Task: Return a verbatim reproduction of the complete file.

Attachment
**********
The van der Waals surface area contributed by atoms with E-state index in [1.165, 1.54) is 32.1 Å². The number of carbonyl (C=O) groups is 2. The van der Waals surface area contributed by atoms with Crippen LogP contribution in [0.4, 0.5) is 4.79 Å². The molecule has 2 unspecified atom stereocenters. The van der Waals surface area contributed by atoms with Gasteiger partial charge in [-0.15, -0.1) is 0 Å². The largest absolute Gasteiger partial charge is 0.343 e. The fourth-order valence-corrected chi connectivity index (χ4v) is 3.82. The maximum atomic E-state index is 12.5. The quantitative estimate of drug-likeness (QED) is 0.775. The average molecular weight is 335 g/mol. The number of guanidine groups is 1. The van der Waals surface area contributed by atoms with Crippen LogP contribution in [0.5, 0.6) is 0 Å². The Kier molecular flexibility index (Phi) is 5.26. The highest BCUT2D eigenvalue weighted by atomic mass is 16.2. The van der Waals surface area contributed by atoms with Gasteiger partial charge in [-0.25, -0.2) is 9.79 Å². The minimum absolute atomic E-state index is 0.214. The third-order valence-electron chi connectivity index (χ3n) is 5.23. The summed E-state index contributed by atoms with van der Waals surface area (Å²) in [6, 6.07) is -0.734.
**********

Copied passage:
The van der Waals surface area contributed by atoms with E-state index in [1.165, 1.54) is 32.1 Å². The number of carbonyl (C=O) groups is 2. The van der Waals surface area contributed by atoms with Crippen LogP contribution in [0.4, 0.5) is 4.79 Å². The molecule has 2 unspecified atom stereocenters. The van der Waals surface area contributed by atoms with Gasteiger partial charge in [-0.15, -0.1) is 0 Å². The largest absolute Gasteiger partial charge is 0.343 e. The fourth-order valence-corrected chi connectivity index (χ4v) is 3.82. The maximum atomic E-state index is 12.5. The quantitative estimate of drug-likeness (QED) is 0.775. The average molecular weight is 335 g/mol. The number of guanidine groups is 1. The van der Waals surface area contributed by atoms with Crippen LogP contribution in [0.5, 0.6) is 0 Å². The Kier molecular flexibility index (Phi) is 5.26. The highest BCUT2D eigenvalue weighted by atomic mass is 16.2. The van der Waals surface area contributed by atoms with Gasteiger partial charge in [-0.25, -0.2) is 9.79 Å². The minimum absolute atomic E-state index is 0.214. The third-order valence-electron chi connectivity index (χ3n) is 5.23. The summed E-state index contributed by atoms with van der Waals surface area (Å²) in [6, 6.07) is -0.734.